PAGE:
Former Sen. Lorraine L. Berry died Monday evening at Schneider Regional Medical Center after an almost yearlong battle with colon cancer. She was admitted Sunday with complications from the disease.
Berry’s demise brings quiet to a voice that has not been silenced since she first entered politics in 1983. Never afraid of controversy, her fiery French spirit and determination have held sway over a long and frequently tempestuous legislative career.
An integral part of the French community, her absence at the recent French Heritage Week celebrations was felt by all. Honorary French consul Odile de Lyrot called her the "soul of the French celebrations," a sentiment shared by the island’s French community. The senator was the heart of the French community, always championing the French culture, and encouraging pride in the younger generation through essay contests and pageants.
She was the U.S. Virgin Islands only 12-term senator, Senate president in the 22nd and 26th Legislatures, the second of two women to hold the post — Ruby Rouss was president of the 14th Legislature — Berry wore her accomplishments proudly, always on the forefront, working for the rights of women and children. The senator stepped down from the 26th Legislature for an unsuccessful run at Government House, running for lieutenant governor on a ticket with Judge Edgar Ross, an old political ally. The team lost to John deJongh Jr. and Gregory Francis in the 2006 Democratic primary.
In a 2001 interview, she spoke of the somewhat rocky start of her Senate career. The morning after the 1982 election, she said, was reminiscent on a smaller scale of the famous Truman-Dewey presidential election of 1948 when the Chicago Tribune mistakenly declared Dewey the winner.
Berry had been up all night at the election office while they counted the paper ballots. She finally left with husband Richard about 7 a.m. after radio announcer Lee Carle announced that Berry did an excellent job but came in eighth.
"I started to cry," Berry said, "and I told Richard to turn the radio off while we were driving home. Then, just as we pulled into the driveway, I flipped the radio on and Lee was saying ‘Bulletin, bulletin! Big upset, Berry wins.’ They had forgotten to count the St. John votes!"
By the time of her Senate presidency in the 22rd Legislature, Berry had become philosophical about legislative politics. Looking back on her then 19 years in office, she said, "There have been bad times and good. The 22nd was bad."
On a personal level, the 22nd saw many attacks on her which she always seems to weather, seemingly impervious to the often nasty arrows slung in her direction.
"At first everything bothered me, but I learned," she said at the time. "I’ve had my initiation. I went through an environment ruled mostly by men who feel they can intimidate you, and if you don’t go along with them they will distract you in debate. I’m not intimidated by any of them. I’ve made tough decisions, and people expect me to do it."
Those tough decisions include her opposition to giving the teachers $11 million in retroactive pay which she said the government didn’t have. That move earned her the wrath of some of the teachers, and, some say, almost cost her the following election.
The senator’s accomplishments over the past decades are legion. She initiated a Women’s Symposium in the aftermath of Hurricane Marilyn in 1995, "a sort of sisterhood," she called it. The forum grew to include men, an annual conference with panel discussions on relationships, medical, educational and social issues with professional advice.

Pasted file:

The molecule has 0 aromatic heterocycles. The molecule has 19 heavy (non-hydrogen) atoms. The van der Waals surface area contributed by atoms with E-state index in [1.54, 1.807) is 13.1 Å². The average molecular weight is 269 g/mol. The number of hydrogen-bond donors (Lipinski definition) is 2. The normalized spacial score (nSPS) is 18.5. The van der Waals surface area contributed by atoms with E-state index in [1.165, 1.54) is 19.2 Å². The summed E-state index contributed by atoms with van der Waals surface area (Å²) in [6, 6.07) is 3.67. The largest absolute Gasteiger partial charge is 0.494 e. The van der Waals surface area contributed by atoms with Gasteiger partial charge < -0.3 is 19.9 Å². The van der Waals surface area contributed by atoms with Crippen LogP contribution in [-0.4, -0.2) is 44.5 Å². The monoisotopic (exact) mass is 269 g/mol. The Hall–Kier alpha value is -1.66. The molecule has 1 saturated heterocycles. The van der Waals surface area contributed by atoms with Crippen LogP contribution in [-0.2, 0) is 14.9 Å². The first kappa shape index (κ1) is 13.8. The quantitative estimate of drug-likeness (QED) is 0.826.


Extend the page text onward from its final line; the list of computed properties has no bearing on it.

As Finance Committee chair in the 23rd Legislature Berry presided over many stormy hearings with the Internal Revenue Bureau, the extensive budget process and the massive, controversial Omnibus Bill.
Though Berry has many accomplishments in her tenure, it is the economic issues of which she is most proud.
"The Economic Summit I spearheaded contributed to the governor’s five-year plan. We sat with the Chamber (of Commerce) and told them we needed help on different issues, taxation, economy, the Internet, whatever. We developed cluster groups and came up with major proposals. We had so many proposals from so many diverse areas; we have enough issues to implement legislation for several years," she says.
Then there’s the politics. Strange bedfellows, as they say. Arch-enemies in 2001, Berry and Sen. Celestino White formed a liaison in 2005 with Berry as Senate President and White as majority leader. It had seemed an unlikely alliance from the get-go to many political observers.
When questioned about a rumored breakup of that majority, the seasoned political veteran declared, "Politics is a spectator sport. People speculate. Anything is possible." Berry did, in fact, split from that majority in January 2006, while retaining her presidency with the new majority.
Speaking to bedside guests last week at her mother’s home, where she was staying, Berry rose to the occasion, saying she still watches the Senate on television, "when I have the energy." She showed some of her French generosity of spirit, encouraging her guests to enjoy the homemade passion fruit juice her mother, Emelda Ledee, offered, though Berry’s condition forbade her from joining in.
Berry spoke of her grief over the death of her beloved father, Joseph Ledee in April, which came as a shock to her.
She is survived by her immediate family, husband Richard Berry, mother Emelda Ledee, daughter Roxanne, son-in-law Anthony Bellotti, son Kurt Berry, grandson Max Bellotti, and numerous family and friends.
The family will announced funeral arrangements later.